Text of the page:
The SWFT frailty team is cross- workforce – geriatricians, nurses, and therapists, who all worked together to embed this learning to redesign the pathways in the West Midlands Ambulance Service University NHS Foundation Trust (WMAS) more widely. WMAS paramedics can now access the frailty team through 'consultant connect', a service funded by the clinical commissioning group (CCG) to provide direct remote access to advice and guidance from geriatricians. Giving access to the live electronic patient record within the ambulance service to all relevant staff means that paramedic assessments can be viewed by the geriatricians on consultant connect. This has led to more informed decisions about care, made in partnership with the patient, carers and the frailty team.

WMAS' work in this area has produced positive benefits for patients, staff, and the system, with an increase in patients treated as SDEC (with 'zero-day length of stay'), and a decrease in the average length of patient stay from 14 to 4.5 days, whilst sustaining a 95% ED performance.



Spotlight on NHS 111 First

All ambulance trusts providing NHS 111 now provide the 111 First option.
Below are some examples of how this is working:

South Central Ambulance Service NHS Foundation Trust

The beginning of the pandemic saw more people arriving in ED, placing a significant strain on services and also increasing the risk of COVID-19 transmissions. South Central Ambulance Service (SCAS) collaborated with Portsmouth Hospitals University NHS Trust to develop a new 111 First pilot system. This has given patients the ability to book directly into the ED via 111.

The scheme has established a new GP-led CAS and introduced a new electronic appointment booking service. Patients are clinically validated, with those who need it given a slot to attend ED while others are directed to more appropriate and suitable care. SCAS supported a rollout of their patient management software, Adastra, within the acute setting to ensure seamless handover of patients.

With the pilot a success, 111 First was rolled out nationally over winter. Feedback from patients has been positive, and to date nearly 43,000 appointments have been made using the SCAS 111 First Service, avoiding the need for patients to wait in crowded ED rooms.


West Midlands Ambulance Servi​ce​​ University NHS Foundation Trust​

Anticipating an increase in 111 calls due to the 111 First model, WMAS put several services in place to support patient flow and access to care:

  • ED direct booking, which supports acute trusts in managing patient flow during periods of increased activity. Direct booking encourages patients to call 111 before taking themselves to an ED, meaning that more patients can be referred to other services or given home management advice, as appropriate. WMAS' service allows for timed appointment slots to be booked, whilst sending the patient's electronic record to all West Midlands EDs, speeding up access to care.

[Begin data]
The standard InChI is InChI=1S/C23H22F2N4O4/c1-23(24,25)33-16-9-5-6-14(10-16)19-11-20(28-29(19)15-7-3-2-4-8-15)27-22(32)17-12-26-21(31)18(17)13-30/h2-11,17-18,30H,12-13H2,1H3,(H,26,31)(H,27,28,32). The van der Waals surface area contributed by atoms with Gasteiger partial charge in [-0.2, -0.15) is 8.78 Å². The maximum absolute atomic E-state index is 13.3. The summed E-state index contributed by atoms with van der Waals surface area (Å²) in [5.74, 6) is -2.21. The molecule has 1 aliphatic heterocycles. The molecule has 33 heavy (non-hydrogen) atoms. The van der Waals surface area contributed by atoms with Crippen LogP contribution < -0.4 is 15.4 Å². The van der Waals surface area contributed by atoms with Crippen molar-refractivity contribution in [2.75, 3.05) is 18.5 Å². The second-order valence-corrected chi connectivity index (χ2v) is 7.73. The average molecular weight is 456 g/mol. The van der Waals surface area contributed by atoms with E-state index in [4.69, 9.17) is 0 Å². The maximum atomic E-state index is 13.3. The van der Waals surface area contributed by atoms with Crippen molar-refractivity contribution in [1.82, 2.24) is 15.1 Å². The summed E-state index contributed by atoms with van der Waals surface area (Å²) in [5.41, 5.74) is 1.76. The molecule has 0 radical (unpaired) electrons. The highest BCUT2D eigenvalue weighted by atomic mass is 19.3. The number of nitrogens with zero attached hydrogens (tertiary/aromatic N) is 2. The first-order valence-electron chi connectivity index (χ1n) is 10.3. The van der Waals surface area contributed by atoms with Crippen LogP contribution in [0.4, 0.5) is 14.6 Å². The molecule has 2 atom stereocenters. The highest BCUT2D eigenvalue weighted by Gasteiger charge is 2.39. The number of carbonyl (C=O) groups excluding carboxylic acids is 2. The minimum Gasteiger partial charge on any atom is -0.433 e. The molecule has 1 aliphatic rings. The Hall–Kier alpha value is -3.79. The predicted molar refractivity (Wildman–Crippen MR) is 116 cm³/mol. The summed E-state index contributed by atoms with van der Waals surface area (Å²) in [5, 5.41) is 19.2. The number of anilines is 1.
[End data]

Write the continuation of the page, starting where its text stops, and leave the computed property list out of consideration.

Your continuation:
• Clinical validation for category three and four incidents, as well as emergency treatment centre (ETC) incidents. Whilst this places more initial demand on clinicians, it has resulted in much smoother patient flows. In June 2021, 86.77% of category three and four incidents received clinical validation, with 54.5% of patients receiving a different outcome, significantly reducing demand on emergency resources. In the same month, 34.11% of ETC incidents received clinical validation, resulting in 9.53% of patients triaged through 111 being referred to an ED.
  • Video consultation software to support clinicians to provide enhanced face-to-face clinical triage. Whilst this is dependent on the patients' ability to access and use appropriate technology, a pilot trialling the 'AccurRX' software has been completed, and provided proof of concept. WMAS now has video consultation capability for all clinicians across the IUEC, covering both 111 and 999 functions. Staff feedback is being monitored with short post assessment surveys and has so far shown positive responses from all clinicians.


London Ambulance Service NHS Trust

LAS has implemented a 111/999 and Barts Emergency Access Coordination Hub (BEACH) integration programme. This helps to coordinate access for patients requiring secondary UEC.

BEACH helps to coordinate secondary UEC for patients who do not require immediate conveyance or referral to ED, providing a greater range of alternative pathway options – this may include remote clinical assessments and arranging appointments, or referral to an out of hospital team including a community emergency medicine resource. This enables patients to access care before attending an ED via conveyance from 999 or referral from 111. As of May 2021, 27% of 111 patient referrals to BEACH were managed without requiring attendance at ED. The implementation of this collaborative project has improved ED flow and wait times, and the project is now assessing any unintended impact for 'on scene time' with ambulance crews and whether patients could have been referred to alternative pathways directly by LAS clinicians.